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What do Crookwell and Redfern have in common?

In the April Edition of the South Sydney Herald Trevor Davies interview with the National Partys Duncan Gay who is a Redfern resident when parliament is sitting.

Duncan Gay is the Leader of the National party in the NSW Upper House and has been there since 1988.

He lives in Redfern while parliament is sitting and, at other times, he lives with his family in Crookwell. Crookwell is north of Goulburn in the high country on the western slope of the Great Dividing Range. Its population, according to the 2000 census, is just 4339.

Like most politicians, Duncan has a very heavy workload, especially as a member of the NSW Upper house where every question time he slogs it out with some of the Labor Party’s toughest pollies. He relaxes by watching Rugby Union, which he has played in the past, plus a bit of Ruby League.

He also enjoys walking the streets of Redfern and his home town of Crookwell.

He reads “trashy novels”, as well as the classics, and is a regular attendee at performances of the Bell Shakespeare company. The South Sydney Herald canvassed with Duncan his position on some of those inner-city type issues such as:

Lowering age of consent for gay men - He is opposed to this because he believes that boys take longer to mature and that aged 16 is too young for boys to make lifestyle choices.

Same sex parent’s adoption - He holds to the view that what is best for the child is of course is the most important issue. Duncan says “These are issues that are not foremost in my mind. I spend much more of my time fighting for the people of rural and regional NSW.”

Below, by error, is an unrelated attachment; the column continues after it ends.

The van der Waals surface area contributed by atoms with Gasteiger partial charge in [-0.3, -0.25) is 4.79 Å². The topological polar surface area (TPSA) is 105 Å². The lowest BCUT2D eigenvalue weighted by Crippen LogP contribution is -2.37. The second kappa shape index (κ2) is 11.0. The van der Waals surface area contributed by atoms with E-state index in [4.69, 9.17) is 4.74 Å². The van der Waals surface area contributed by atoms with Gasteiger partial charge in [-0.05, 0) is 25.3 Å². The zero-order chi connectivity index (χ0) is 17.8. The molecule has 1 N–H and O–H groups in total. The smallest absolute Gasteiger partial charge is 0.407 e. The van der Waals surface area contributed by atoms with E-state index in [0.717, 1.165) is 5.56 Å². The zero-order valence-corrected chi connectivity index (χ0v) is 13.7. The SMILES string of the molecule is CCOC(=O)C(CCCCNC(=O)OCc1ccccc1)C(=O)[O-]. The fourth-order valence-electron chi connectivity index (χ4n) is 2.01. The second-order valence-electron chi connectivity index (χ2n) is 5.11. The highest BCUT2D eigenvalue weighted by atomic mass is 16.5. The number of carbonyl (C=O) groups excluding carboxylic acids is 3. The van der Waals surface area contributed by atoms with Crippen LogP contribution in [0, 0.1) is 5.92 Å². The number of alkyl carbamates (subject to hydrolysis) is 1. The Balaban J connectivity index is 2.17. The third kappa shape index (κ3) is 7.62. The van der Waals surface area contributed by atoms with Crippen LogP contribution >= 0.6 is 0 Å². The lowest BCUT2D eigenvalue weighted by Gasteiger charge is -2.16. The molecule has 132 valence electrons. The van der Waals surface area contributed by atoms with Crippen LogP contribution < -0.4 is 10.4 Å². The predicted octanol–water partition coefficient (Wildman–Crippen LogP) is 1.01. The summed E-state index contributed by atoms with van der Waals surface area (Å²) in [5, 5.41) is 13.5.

Why live in Redfern when parliament is in session?

He experiences Redfern as a nice place, “a bit like a small country town”. During his early morning power walks, he meets a whole range of people and says that there is a real sense of community. He also likes some of our local politicians - the Labor Party’s Tony Pooley is someone whom he has met over the years and he holds him in high regard, as well as the Liberal Party’s Shayne Mallard.

The Future of Redfern Waterloo with the Redfern Waterloo Authority - Duncan said that the Coalition supports what the RWA is trying to do in Redfern-Waterloo but admits they have some concerns about the style of the Minister. He also added that the Redfern-Waterloo Act probably gives the minister a bit too much power.

How to get rid of those roller shutters on Redfern shop fronts - While a new Police Station was long overdue, all that has happened is they have moved from one station hidden in Turner Street to a compound way off the street level. He thinks that they should set up two shop-front Police Stations - one in Regent Street and one in Redfern Street. With a higher police profile on the streets, this may give shop owners more confidence to take off their shutters, which he agrees do make the streets of Redfern look like Baghdad by night. As well, he suggests that, perhaps for 12 months, either the Council or the RWA or both could share the cost of shop insurance premiums. While National Party politicians aren’t very popular in the inner city, most people would say Duncan is a good bloke - the sort of bloke you could have a beer with – and, besides that, he likes Redfern.

If you want to have a beer with Duncan come and meet him at the South Sydney Herald fundraiser at 4pm Sunday 28 May